This week Labor’s Aged Care Minister floated the idea of an ‘aged care levy’ to help fund the sector’s spiralling costs. Claiming that two decades of inaction have left the government scrambling for options to fund the sector, all options are on the table.
But whatever the impost is called, the ‘aged care levy’ would be nothing more than a fancy name for an increase in income tax. One of many levies in recent years.
Simply adding another percentage increase to income tax to match the NDIS levy and the Medicare levy — neither of which even remotely fund their systems — is merely an attempt to blunt criticism of the tax increase and obscure the rising costs.
Perhaps the government see this as a way of clawing back some of the Stage 3 tax cuts?
This theme of inadequate funding and the need for more taxpayer support ran through the Aged Care Royal Commission report too, which claimed that funding is “insufficient, insecure, and subject to the fiscal priorities of the Australian Government of the day”.
But all government spending is, by necessity, subject to the fiscal priorities of the government of the day. In fact, that is kind of the whole point of budgeting.
The alternative — determining spending by “objective and independent advice on the cost of providing care universally to those who need it” — fundamentally misunderstands the important role politicians play as the custodians of taxpayers’ money.
It is also worth noting that funding to the sector has also increased enormously in the past decade. The 2012-13 budget allocated just over $8 billion to ‘residential and flexible care’ plus a further $2.5 billion to ‘home support’ and ‘home care’.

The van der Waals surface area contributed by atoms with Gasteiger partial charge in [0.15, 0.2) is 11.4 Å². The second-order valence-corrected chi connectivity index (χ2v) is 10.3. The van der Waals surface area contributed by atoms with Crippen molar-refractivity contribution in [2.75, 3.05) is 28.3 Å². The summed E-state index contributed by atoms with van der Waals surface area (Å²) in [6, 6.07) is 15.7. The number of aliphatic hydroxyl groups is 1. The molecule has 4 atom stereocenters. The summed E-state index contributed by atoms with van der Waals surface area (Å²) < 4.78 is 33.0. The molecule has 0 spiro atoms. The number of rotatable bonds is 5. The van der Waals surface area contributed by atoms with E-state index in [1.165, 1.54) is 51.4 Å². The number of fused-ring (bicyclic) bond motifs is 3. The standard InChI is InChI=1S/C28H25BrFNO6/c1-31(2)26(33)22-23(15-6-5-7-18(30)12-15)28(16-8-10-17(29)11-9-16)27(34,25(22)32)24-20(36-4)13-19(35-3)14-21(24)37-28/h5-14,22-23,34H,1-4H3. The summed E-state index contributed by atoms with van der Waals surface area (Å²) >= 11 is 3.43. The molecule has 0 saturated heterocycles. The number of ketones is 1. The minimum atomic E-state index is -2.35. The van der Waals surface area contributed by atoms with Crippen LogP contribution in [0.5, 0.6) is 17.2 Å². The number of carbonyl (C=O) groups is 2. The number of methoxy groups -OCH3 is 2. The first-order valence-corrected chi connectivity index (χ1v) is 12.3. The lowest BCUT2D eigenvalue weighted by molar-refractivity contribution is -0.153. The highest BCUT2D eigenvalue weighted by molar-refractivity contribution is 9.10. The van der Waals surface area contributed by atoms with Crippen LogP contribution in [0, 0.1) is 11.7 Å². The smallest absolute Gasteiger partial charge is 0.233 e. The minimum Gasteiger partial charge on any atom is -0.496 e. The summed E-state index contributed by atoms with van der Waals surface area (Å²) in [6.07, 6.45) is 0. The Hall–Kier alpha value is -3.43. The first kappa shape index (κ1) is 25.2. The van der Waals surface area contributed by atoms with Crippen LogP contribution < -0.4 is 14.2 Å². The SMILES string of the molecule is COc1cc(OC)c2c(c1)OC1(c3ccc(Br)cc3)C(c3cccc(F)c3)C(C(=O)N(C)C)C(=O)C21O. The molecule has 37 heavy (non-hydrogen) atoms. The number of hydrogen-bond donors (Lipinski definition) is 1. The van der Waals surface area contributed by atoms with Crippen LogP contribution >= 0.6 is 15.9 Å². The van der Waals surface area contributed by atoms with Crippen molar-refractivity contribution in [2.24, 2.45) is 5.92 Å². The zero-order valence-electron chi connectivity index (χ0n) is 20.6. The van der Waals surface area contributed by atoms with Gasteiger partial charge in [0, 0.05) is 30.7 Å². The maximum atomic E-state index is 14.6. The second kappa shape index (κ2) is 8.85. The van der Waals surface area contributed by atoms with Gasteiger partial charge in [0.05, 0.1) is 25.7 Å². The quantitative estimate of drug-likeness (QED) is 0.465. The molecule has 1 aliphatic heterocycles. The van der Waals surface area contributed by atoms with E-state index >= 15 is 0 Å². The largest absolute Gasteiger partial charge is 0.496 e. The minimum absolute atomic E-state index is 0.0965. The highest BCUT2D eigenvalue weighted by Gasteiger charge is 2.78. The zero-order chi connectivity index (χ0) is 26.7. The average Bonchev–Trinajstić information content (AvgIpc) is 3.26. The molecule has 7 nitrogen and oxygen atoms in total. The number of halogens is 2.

By 2015-16, this had increased to more than $10 billion for residential and flexible care and more than $3 billion for home support and care. By 2020-21, almost $22 billion was allocated to ‘aged care services’. This year’s budget has that figure rising to more than $32.5 billion.
That means funding has increased by more than 200% since 2012-13; not the fastest growing program but certainly growing faster than GDP, revenue, average spending or population. This is on top of other substantial increases in support for retirees.
Of course, costs are rising rapidly, and are predicted to rise further still — not least because of Labor’s intervention to increase wages in the sector.
Moreover, the kind of care that people want is very expensive to deliver. In the end, expecting a high level of care, tailored to individual circumstances, increasingly delivered in individual’s homes, comes with a huge price tag.
On the other end of the scale, we should be wholly unwilling to accept sub-standard care, particularly the incidences of abuse that were outlined in the Royal Commission report.
However, this does not mean taxpayers should sign a blank cheque to the aged care industry and allow the government to figure out the details later.